Julie Kavanaugh is ready to be a part of the borough’s political process, she said.

Kavanaugh has lived in Kodiak for 35 years, raised four kids and worked as a commercial fisherman, florist and currently as manager of her family’s fishing business. She is now hoping for a seat on the Kodiak Island Borough Assembly. 

“I have always been interested in participating in politics, especially at the local level,” she said. “I now have time in my life to do that. My kids are all grown and raising families of their own, and I’m just in a position to dedicate the time and energy that I believe it would take to be a good member of the assembly.”

Kavanaugh said she looks forward to working with the assembly on issues that are currently on the table, including measures to bring down the cost of living on the island, particularly housing costs. 

In the longterm, Kavanaugh said she wants to focus on improving Kodiak’s economy, a goal she will carry into the budgeting process.

“We’re legally obligated to fund certain aspects of the budget, and then from there on we need to look at everything and decide where it fits into the community and what community values as a whole,” she said.

In making budget decisions, Kavanaugh said it is important for each expenditure to “look at it in a really mindful way and determine whether it’s a nicety, or a necessity, or something that’s going to grow our economy, and then base our decisions off of the answers we get to those three questions.”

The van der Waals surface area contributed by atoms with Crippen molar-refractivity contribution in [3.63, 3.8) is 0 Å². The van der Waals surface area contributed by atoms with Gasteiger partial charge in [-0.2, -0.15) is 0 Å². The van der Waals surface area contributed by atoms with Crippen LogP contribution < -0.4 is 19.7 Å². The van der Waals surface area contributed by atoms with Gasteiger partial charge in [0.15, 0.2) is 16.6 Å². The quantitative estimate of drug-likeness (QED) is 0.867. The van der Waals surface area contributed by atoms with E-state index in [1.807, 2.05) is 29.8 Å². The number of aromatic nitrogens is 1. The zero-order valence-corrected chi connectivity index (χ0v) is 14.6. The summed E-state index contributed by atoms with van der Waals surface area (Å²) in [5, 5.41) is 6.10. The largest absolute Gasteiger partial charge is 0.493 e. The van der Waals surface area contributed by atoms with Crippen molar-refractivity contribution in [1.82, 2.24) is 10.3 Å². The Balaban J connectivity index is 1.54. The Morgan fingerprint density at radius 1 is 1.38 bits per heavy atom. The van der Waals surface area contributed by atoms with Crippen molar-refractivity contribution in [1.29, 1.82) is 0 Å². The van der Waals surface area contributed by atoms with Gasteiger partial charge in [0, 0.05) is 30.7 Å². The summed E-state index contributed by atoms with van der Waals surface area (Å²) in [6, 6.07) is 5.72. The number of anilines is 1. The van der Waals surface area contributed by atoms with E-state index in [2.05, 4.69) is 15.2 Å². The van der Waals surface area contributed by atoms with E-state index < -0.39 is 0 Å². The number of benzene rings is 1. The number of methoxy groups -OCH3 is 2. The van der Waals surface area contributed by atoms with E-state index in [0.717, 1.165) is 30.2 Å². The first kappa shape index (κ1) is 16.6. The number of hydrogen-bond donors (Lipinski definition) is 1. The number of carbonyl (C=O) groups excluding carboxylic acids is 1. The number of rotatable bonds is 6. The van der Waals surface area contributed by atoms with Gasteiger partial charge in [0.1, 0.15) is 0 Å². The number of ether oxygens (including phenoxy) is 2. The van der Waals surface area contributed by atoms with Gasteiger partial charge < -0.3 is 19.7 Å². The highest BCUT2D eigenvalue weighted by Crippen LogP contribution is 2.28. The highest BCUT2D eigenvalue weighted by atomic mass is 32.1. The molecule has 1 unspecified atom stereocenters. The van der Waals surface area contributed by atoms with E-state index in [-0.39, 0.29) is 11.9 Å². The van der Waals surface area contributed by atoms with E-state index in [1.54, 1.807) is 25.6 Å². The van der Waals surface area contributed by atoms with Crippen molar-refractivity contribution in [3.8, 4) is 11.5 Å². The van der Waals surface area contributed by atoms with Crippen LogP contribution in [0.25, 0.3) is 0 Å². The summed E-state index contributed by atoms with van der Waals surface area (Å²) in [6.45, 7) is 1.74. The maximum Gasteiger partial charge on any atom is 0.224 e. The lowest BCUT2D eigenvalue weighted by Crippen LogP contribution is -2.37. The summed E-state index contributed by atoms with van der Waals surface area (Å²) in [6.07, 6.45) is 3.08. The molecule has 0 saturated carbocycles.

A manager of her family’s fishing business, Kavanaugh said she became active in fisheries politics about 22 years ago, particularly on ground fisheries issues and salmon management. She has served on the Kodiak Advisory Committee, a local group that makes recommendations to state boards including the Board of Fisheries, for 10 years and is currently vice chair. 

 “I really am interested in the fisheries aspect of our community. I think it’s one of the mainstays and possibly the backbone of the community that provides for not only jobs directly, but indirectly,” she said. “I’m an advocate for strong community access to resources.”

She is also a supporter of nonprofits and community organizations. Kavanaugh serves on the board of the Kodiak Rodeo and State Fair and is a 4-H leader, and said she supports other local nonprofits.

“I find that to be a very, very important part of our community and want to continue to support that however I can,” she said.

Finally, Kavanaugh said she wants to be open to borough residents.

“I want to engage with not just the assembly, but with community members directly,” she said. “I think that an assembly member should go out into the community, make themselves accessible.”

This includes visiting the villages, she said. 


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